. . . Wednesday January 19, 2005

Game Over

Immediately following this year’s Super Bowl, the fifteen or so folks who are diehard watchers of the NFL Network will be treated to a unique special.

They will get to see all of the Super Bowl commercials without being interrupted by the game.

This move is less strange given that the NFL Network is in some sense a 24 hour ad for the NFL.

But it does point to a possible trend that many have been expecting for years:

Ads as content.

We first saw a glimpse of ads as content with the release of those BMW films (unfortunately, as it turned out, my wife didn’t want a BMW, but she sort of did want a Clive Owen).

Want to see a current example of ads as content now playing on a television screen near you? If you have a High-Def television system, take a look at HDNet.

HDNet has created content out of ads that display a piercing understanding of their viewerbase.

The selling point of HDNet is its great picture. You upgrade your TV to HD and you’re going to want to see the prettiest stuff on your screen. And if you think this way, chances are that you’re a dude.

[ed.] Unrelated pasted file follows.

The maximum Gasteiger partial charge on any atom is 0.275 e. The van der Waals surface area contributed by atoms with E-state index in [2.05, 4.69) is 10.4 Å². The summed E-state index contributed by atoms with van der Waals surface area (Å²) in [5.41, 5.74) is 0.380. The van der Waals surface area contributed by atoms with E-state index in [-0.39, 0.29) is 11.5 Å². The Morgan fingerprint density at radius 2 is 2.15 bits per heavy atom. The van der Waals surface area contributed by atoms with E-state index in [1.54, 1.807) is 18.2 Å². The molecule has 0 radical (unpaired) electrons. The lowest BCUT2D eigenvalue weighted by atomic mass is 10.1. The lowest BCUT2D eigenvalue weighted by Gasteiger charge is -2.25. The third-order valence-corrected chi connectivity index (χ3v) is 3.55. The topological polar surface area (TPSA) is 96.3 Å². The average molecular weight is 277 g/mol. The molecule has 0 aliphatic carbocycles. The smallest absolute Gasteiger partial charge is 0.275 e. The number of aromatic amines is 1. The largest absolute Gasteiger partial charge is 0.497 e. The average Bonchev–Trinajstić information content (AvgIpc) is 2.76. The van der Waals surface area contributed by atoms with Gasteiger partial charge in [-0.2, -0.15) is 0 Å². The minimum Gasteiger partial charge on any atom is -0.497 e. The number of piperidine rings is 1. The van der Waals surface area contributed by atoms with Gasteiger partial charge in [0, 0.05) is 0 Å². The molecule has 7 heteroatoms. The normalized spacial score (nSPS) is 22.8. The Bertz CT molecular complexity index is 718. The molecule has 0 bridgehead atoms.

So what does HDNet do? They take you to beautiful destinations and show you all of the sites and the hotels that are willing to pay an entry fee (note: I’ve done no research here, it’s just obvious). They figure that you’ll watch these ads because they look so damn good on your new television.

But wait. After awhile, you might get bored of watching stuff just because of a clearer picture. Don’t worry. HDNet has a fix for that too. See, when you visit these destinations, your tour guides are a selection of shapely models in bikinis (regardless of the location or the weather).

Want to get guys to watch your ads? Having girls in bikinis prancing around in a technologically superior television picture is as good a place as any to start.

I’m not making this up. The show is actually called >Bikini Destinations (and I might add that I’ve recently become quite the expert on the Ukraine).

There is of course an old message here: Sex sells.

But there is a new message as well. Marketing messages can be made into compelling content in more creative ways than just having a lead character crack open a can of Coke and point it towards the camera.

In the short run, I guess the big question is whether or not the NFL Network will get smart and replace the former players with girls in bikinis in time for the Super Bowl ad replay.

In the long run, the bigger question is how many Clive Owen movies I will have to watch once my wife reads this post.


Concentration is important!